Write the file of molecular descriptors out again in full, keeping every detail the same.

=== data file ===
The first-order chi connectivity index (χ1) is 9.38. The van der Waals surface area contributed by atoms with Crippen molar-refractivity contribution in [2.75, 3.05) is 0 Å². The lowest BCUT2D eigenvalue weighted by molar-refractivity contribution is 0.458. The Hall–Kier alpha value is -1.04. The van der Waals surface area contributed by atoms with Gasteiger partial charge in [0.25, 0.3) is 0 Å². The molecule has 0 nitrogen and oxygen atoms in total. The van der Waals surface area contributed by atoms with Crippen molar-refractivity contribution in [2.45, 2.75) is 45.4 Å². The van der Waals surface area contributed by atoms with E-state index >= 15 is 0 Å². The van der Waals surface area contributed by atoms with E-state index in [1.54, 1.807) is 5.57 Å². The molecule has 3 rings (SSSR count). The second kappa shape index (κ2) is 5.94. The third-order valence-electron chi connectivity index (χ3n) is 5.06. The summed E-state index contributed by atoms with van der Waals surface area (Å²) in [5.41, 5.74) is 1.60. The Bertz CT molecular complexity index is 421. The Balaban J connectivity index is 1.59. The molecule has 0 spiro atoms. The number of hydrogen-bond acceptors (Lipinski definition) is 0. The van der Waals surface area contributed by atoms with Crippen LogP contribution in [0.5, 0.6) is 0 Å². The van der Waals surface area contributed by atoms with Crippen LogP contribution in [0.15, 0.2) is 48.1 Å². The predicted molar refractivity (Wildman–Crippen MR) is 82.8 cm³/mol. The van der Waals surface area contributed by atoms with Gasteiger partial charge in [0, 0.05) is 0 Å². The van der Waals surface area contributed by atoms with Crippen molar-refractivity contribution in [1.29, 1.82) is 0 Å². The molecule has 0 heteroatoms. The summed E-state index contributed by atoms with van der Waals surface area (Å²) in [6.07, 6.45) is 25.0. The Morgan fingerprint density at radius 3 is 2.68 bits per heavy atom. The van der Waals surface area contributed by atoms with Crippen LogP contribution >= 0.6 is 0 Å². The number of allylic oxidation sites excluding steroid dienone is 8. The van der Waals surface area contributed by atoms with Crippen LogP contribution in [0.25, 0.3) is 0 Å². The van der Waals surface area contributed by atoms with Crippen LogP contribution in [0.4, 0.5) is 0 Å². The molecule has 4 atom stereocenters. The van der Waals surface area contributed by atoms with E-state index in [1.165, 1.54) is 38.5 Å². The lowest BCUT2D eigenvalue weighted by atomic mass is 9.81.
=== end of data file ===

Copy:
The first-order chi connectivity index (χ1) is 9.38. The van der Waals surface area contributed by atoms with Crippen molar-refractivity contribution in [2.75, 3.05) is 0 Å². The lowest BCUT2D eigenvalue weighted by molar-refractivity contribution is 0.458. The Hall–Kier alpha value is -1.04. The van der Waals surface area contributed by atoms with Gasteiger partial charge in [0.25, 0.3) is 0 Å². The molecule has 0 nitrogen and oxygen atoms in total. The van der Waals surface area contributed by atoms with Crippen molar-refractivity contribution in [2.45, 2.75) is 45.4 Å². The van der Waals surface area contributed by atoms with E-state index >= 15 is 0 Å². The van der Waals surface area contributed by atoms with E-state index in [1.54, 1.807) is 5.57 Å². The molecule has 3 rings (SSSR count). The second kappa shape index (κ2) is 5.94. The third-order valence-electron chi connectivity index (χ3n) is 5.06. The summed E-state index contributed by atoms with van der Waals surface area (Å²) in [5.41, 5.74) is 1.60. The Bertz CT molecular complexity index is 421. The Balaban J connectivity index is 1.59. The molecule has 0 spiro atoms. The number of hydrogen-bond acceptors (Lipinski definition) is 0. The van der Waals surface area contributed by atoms with Crippen LogP contribution in [0.5, 0.6) is 0 Å². The van der Waals surface area contributed by atoms with Crippen LogP contribution in [0.15, 0.2) is 48.1 Å². The predicted molar refractivity (Wildman–Crippen MR) is 82.8 cm³/mol. The van der Waals surface area contributed by atoms with Gasteiger partial charge in [0, 0.05) is 0 Å². The van der Waals surface area contributed by atoms with Crippen molar-refractivity contribution in [1.29, 1.82) is 0 Å². The molecule has 0 heteroatoms. The summed E-state index contributed by atoms with van der Waals surface area (Å²) in [6.07, 6.45) is 25.0. The Morgan fingerprint density at radius 3 is 2.68 bits per heavy atom. The van der Waals surface area contributed by atoms with Crippen LogP contribution >= 0.6 is 0 Å². The number of allylic oxidation sites excluding steroid dienone is 8. The van der Waals surface area contributed by atoms with Crippen LogP contribution in [0.25, 0.3) is 0 Å². The van der Waals surface area contributed by atoms with Crippen LogP contribution in [0.4, 0.5) is 0 Å². The molecule has 4 atom stereocenters. The van der Waals surface area contributed by atoms with E-state index in [1.165, 1.54) is 38.5 Å². The lowest BCUT2D eigenvalue weighted by atomic mass is 9.81.